Carlos Ghosn 'would not be extradited' if he went to France: Official

Fugitive former Nissan Chairman Carlos Ghosn, who is hiding out in Lebanon after shockingly escaping Japan, would be safe from extradition if he ventured into France, according to a report.

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“[If] Carlos Ghosn came to France, he would not be extradited,” said Agnès Pannier-Runacher, France’s secretary of state to the Minister of the Economy and Finance, during a Thursday interview with local BFM TV.

CARLOS GHOSN ON JAPAN ESCAPE: 'MY FAMILY HAD NO ROLE'

Carlos Ghosn travels in a car, in Tokyo, in March 2019 after posting 1 billion yen ($8.9 million) in bail once an appeal by prosecutors against his release was rejected (AP Photo/Eugene Hoshiko.)

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Ghosn, who is of Lebanese heritage, was arrested in November 2018 on financial misconduct charges of under-reporting his future compensation and breach of trust. He was out on bail in Japan – and was supposedly being watched closely – when he fled the country for Lebanon early Monday.

The ousted automotive exec has repeatedly asserted his innocence, saying authorities were interested in preventing a possible fuller merger between Nissan Motor Co. and Renault.

He holds French, Lebanese and Brazilian passports, but all were believed to have been confiscated as part of the stringent conditions of release, his Tokyo-based attorney Junichiro Hironaka told reporters after the escape.

Lebanese TV station MTV reported Ghosn escaped Japan with the help of members of a band, who entered his home under the allegedly false notion that they would be playing music for him. After the appropriate amount of time had passed, the band left with their instruments – and Ghosn – in tow, having allegedly hidden him in "one of the boxes intended for the transfer of musical instruments," according to the report.

Turkish authorities have taken seven people into custody as they continue to learn more about Ghosn's getaway.

CARLOS GHOSN 'UNLIKELY TO HAVE TO GO BACK TO JAPAN

Former Nissan Chairman Carlos Ghosn, right, and his wife Carole in Tokyo. (Kyodo News via AP, File)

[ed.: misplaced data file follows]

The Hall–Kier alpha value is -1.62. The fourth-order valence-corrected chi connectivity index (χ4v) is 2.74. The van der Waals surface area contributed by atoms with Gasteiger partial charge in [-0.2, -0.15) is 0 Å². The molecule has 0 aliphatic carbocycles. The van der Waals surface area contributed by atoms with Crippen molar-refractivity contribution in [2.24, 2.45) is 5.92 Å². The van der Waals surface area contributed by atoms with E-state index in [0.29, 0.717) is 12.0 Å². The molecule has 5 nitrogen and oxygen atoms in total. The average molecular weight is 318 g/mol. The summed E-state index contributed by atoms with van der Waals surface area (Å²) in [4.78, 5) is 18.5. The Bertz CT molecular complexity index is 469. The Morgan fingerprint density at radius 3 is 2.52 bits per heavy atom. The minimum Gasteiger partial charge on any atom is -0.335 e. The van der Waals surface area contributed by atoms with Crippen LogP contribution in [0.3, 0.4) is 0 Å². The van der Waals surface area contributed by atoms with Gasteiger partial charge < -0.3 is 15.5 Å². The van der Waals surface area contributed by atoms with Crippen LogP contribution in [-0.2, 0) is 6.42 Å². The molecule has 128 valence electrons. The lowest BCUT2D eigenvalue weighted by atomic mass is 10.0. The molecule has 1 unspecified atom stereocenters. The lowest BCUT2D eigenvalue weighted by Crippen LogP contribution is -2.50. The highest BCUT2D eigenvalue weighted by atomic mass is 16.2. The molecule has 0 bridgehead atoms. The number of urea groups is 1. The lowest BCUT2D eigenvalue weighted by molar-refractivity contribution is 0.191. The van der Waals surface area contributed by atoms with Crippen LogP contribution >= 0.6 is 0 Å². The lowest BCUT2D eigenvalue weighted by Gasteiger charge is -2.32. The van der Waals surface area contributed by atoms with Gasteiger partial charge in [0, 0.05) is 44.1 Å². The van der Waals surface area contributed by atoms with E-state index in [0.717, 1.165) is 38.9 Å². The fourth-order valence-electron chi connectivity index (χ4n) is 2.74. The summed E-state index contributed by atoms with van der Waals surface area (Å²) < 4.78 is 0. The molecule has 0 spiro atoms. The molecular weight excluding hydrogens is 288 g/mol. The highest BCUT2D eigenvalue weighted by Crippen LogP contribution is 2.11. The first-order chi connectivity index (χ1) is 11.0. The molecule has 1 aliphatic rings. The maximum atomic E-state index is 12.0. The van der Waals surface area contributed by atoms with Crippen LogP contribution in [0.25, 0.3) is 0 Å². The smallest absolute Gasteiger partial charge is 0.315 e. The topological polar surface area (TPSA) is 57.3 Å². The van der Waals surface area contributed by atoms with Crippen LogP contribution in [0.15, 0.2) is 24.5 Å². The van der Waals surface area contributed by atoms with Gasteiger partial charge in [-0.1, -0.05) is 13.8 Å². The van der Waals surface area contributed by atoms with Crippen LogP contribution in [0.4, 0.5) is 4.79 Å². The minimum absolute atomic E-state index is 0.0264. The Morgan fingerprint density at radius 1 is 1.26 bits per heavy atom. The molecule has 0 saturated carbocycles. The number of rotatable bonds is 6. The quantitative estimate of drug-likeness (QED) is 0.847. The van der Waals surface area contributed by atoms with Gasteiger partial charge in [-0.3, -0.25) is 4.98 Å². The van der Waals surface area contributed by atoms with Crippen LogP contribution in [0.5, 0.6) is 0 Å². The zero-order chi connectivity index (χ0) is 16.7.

Meanwhile, Ghosn said in a statement Thursday any speculation of his family’s involvement in his escape from Japan to Lebanon was “inaccurate and false,” according to social media.

Financial Times reporter Peter Campbell shared the statement on Twitter, quoting the former auto executive as saying: "There has been speculation in the media that my wife Carole, and other members of my family played a role in my departure from Japan.”

Also on Thursday, Lebanon's justice minister confirmed Lebanon has received an international wanted notice – or a “Red Notice” – from Interpol for Ghosn.

While not an arrest warrant, the document serves as “an international wanted persons notice,” according to Interpol, which “cannot compel the law enforcement authorities in any country to arrest someone who is the subject of a Red Notice.”

NISSAN DIRECTORS: WHO HELPED CARLOS GHOSN?

No extradition treaty exists between Japan and Lebanon.

Also on Thursday, Japanese law enforcement members were photographed raiding the third of Ghosn’s three Tokyo homes.

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He announced plans for a press conference on Jan. 8, according to a Reuters report.

According to the report, Carole Ghosn called the reunion with her husband the “best gift of my life.”

The Associated Press contributed to this report.